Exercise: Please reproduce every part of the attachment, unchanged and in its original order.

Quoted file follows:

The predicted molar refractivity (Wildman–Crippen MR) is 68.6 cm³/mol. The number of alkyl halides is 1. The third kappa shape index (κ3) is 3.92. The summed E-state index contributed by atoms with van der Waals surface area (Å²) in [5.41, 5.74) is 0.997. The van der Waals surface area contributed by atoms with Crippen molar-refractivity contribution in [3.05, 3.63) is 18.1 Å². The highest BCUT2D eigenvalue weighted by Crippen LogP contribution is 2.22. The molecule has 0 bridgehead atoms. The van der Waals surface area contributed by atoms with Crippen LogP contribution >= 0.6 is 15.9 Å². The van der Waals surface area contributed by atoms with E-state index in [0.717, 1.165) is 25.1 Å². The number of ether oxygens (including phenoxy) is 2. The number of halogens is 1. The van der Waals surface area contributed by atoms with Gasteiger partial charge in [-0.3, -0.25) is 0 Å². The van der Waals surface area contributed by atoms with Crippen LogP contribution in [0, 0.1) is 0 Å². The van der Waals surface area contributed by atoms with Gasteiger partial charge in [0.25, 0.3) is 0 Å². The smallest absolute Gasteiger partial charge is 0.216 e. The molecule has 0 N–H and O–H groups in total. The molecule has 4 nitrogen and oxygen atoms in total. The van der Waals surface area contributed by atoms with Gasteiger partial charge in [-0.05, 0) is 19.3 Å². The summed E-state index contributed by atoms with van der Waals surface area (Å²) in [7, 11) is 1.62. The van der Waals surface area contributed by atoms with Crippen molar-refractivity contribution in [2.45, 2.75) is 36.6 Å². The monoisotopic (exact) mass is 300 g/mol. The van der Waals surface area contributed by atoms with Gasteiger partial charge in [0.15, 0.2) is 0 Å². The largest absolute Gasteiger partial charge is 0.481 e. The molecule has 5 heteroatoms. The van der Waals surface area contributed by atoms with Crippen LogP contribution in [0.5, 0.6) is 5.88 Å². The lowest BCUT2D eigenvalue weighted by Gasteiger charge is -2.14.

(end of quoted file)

The predicted molar refractivity (Wildman–Crippen MR) is 68.6 cm³/mol. The number of alkyl halides is 1. The third kappa shape index (κ3) is 3.92. The summed E-state index contributed by atoms with van der Waals surface area (Å²) in [5.41, 5.74) is 0.997. The van der Waals surface area contributed by atoms with Crippen molar-refractivity contribution in [3.05, 3.63) is 18.1 Å². The highest BCUT2D eigenvalue weighted by Crippen LogP contribution is 2.22. The molecule has 0 bridgehead atoms. The van der Waals surface area contributed by atoms with Crippen LogP contribution >= 0.6 is 15.9 Å². The van der Waals surface area contributed by atoms with E-state index in [0.717, 1.165) is 25.1 Å². The number of ether oxygens (including phenoxy) is 2. The number of halogens is 1. The van der Waals surface area contributed by atoms with Gasteiger partial charge in [-0.3, -0.25) is 0 Å². The van der Waals surface area contributed by atoms with Crippen LogP contribution in [0, 0.1) is 0 Å². The van der Waals surface area contributed by atoms with Gasteiger partial charge in [0.25, 0.3) is 0 Å². The smallest absolute Gasteiger partial charge is 0.216 e. The molecule has 0 N–H and O–H groups in total. The molecule has 4 nitrogen and oxygen atoms in total. The van der Waals surface area contributed by atoms with Gasteiger partial charge in [-0.05, 0) is 19.3 Å². The summed E-state index contributed by atoms with van der Waals surface area (Å²) in [7, 11) is 1.62. The van der Waals surface area contributed by atoms with Crippen molar-refractivity contribution in [2.45, 2.75) is 36.6 Å². The monoisotopic (exact) mass is 300 g/mol. The van der Waals surface area contributed by atoms with Gasteiger partial charge in [0.15, 0.2) is 0 Å². The largest absolute Gasteiger partial charge is 0.481 e. The molecule has 5 heteroatoms. The van der Waals surface area contributed by atoms with Crippen LogP contribution in [0.5, 0.6) is 5.88 Å². The lowest BCUT2D eigenvalue weighted by Gasteiger charge is -2.14.